Repentance - teshuvah in Hebrew - "is a central concept in Jewish religious literature," [Ehud Luz] writes, "and may be said to express the essence of the religious and ethical ideals of Judaism. Though this idea occurs, in different forms, in most religions, it has been extensively developed only by those monotheistic faiths that see the relationship between God and man as primarily ethical in nature and view God's ethical claim upon the individual as absolute. In Judaism, this relationship is conceived as a covenant between two partners, each of whom has a role to play in bringing the world to perfection. When man sins, he violates this covenant and ruptures normal relations between himself and God. Teshuvah is the process by which this break is mended and the covenant renewed. Since Judaism views man's devotion to God's teaching and commandments as the . means by which the covenant is to be realized, returning to God means a return to his teaching. There is a dialectic tension evident here, since teshuvah is at once both restorative and Utopian in character; it is an effort to return to an ancient model, an ideal state that is imagined to have existed in the past (before man sinned in the Garden of Eden), but also, simultaneously, an endeavor to reach a perfect future, radically different from any reality that now exists or has existed in the past (the messianic era). Every movement for religious renewal that has appeared within Judaism, from the very beginning of its history, may thus be defined as a movement of teshuvah." As for charity, two writers, David Hartman and Tzvi Marx, share their thoughts on the subject. Hartman is the world-famous writer, professor and religious leader. Marx, not surprisingly, is connected with the Shalom Hartman Institute in Jerusalem. "The concept of tzedakah (charity)," write the scholars, "a word that is etymologically related to tzeaek (justice), involves a person's response to the needs of other human beings. According to the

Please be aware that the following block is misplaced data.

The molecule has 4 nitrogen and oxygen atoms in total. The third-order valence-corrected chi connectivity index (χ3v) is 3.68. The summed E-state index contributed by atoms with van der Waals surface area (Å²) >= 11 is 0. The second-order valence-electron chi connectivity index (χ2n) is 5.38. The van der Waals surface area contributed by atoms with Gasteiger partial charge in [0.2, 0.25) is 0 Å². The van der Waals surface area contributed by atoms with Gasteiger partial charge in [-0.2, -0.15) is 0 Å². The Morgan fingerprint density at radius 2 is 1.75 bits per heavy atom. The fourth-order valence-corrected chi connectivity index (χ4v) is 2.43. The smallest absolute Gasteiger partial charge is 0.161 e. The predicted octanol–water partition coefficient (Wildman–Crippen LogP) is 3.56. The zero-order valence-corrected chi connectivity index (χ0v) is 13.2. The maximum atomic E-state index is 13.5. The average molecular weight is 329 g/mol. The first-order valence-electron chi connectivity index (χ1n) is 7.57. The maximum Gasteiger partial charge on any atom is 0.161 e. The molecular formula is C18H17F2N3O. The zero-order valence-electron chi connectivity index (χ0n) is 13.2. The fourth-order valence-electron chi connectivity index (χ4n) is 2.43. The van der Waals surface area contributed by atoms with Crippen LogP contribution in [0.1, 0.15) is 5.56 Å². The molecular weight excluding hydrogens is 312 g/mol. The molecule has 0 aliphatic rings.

A Treasure-Trove of Ideas and Wisdom Robert Leiter Jewish Exponent; Sep 10, 2009; 226, 25; Docstoc pg. 54 Reproduced with permission of the copyright owner. Further reproduction prohibited without permission.
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